Music is teleological; it is designed to perform certain functions, to arrive at a certain end. It is not true that any piece of music can be performed for any function, and have the results be at all reasonable or normal. When Saul was in a blue funk, David’s music would soothe him (1 Sam. 16:14–17). When the musicians of the Temple came to prophesy, they did it with musical instruments (1 Chr. 25:1). When certain children wanted a jig, they played a pipe (Mt. 11:17). When the prodigal son returned home, the residents of that household broke out the instruments that were conducive for a good bit of dancing (Lk. 15:25), dancing and music, incidentally, that could be heard down the driveway. (pg. 138-139)
What we see here is that music should fit the occasion. This means that we don’t need to be sticklers about any particular type of genre of music but we do need to seek propriety in the occasion the music is attending. Again Wilson:
The problem with contemporary worship music is not the kind of music it is, but rather the kind of occasion everyone seems to think the service is. (Mother Kirk, pg. 139)
Much of the “contemporary” worship world has a bigger problem with what they think “church” is than they type of music they are playing in church. When we begin to see that the worship service is just that: a worship service, and we begin to take into account who it is we are worshiping: God, then the type of flippant is effeminate worship music that purveys so much of the “contemporary” worship would (quite naturally) fall by the way side. Wilson appropriately cites Hebrews 12:28–29 to give us a little context for what we are doing when we gather as a congregation to worship:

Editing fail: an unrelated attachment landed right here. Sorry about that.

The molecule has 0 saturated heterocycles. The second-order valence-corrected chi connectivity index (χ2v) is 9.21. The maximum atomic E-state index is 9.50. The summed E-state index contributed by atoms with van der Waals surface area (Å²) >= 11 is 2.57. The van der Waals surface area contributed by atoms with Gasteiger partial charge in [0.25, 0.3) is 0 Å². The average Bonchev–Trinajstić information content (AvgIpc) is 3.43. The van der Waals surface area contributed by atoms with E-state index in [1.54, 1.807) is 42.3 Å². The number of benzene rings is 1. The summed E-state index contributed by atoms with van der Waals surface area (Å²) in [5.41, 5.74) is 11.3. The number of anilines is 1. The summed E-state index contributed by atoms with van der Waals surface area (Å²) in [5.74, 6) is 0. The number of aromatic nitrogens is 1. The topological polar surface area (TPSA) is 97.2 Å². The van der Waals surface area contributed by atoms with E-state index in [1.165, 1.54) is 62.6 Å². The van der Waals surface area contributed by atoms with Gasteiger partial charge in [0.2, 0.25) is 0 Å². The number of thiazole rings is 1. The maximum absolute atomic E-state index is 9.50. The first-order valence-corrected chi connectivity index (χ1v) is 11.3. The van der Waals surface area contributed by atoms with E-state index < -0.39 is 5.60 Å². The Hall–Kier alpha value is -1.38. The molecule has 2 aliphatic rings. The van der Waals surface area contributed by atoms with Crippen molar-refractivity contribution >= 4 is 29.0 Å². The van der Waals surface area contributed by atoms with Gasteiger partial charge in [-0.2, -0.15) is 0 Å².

Wherefore we are receiving a kingdom that cannot be moved, let us have grace, whereby we may serve God acceptably with reverence and godly fear: for out God is a consuming fire. (KJV)
When we come together to worship we are receiving a kingdom (the kingdom of God) and we are serving God (we are to do so with reverence and godly fear) a consuming fire.
Like all parts of the liturgy, music is both unavoidable and massively impactful. Whether we like it or not the words and rhythms we sing as a congregation are shaping us into a teleological people (a people facing a certain kingdom). Considering the weight of this proposition we should be increasingly concerned with which kingdom our songs are pointing us. Are the songs we sing as a congregation pointing us inward toward the kingdoms of self? Are they simply worldly songs painted over with a Christian veneer? Or are they robust anthems that direct our hearts toward the king Jesus? Hopefully they are the latter, because it is these robust anthems of longing and faith that serve (as Wilson puts it) as battering rams toward the gates of Hell.
Food for thought.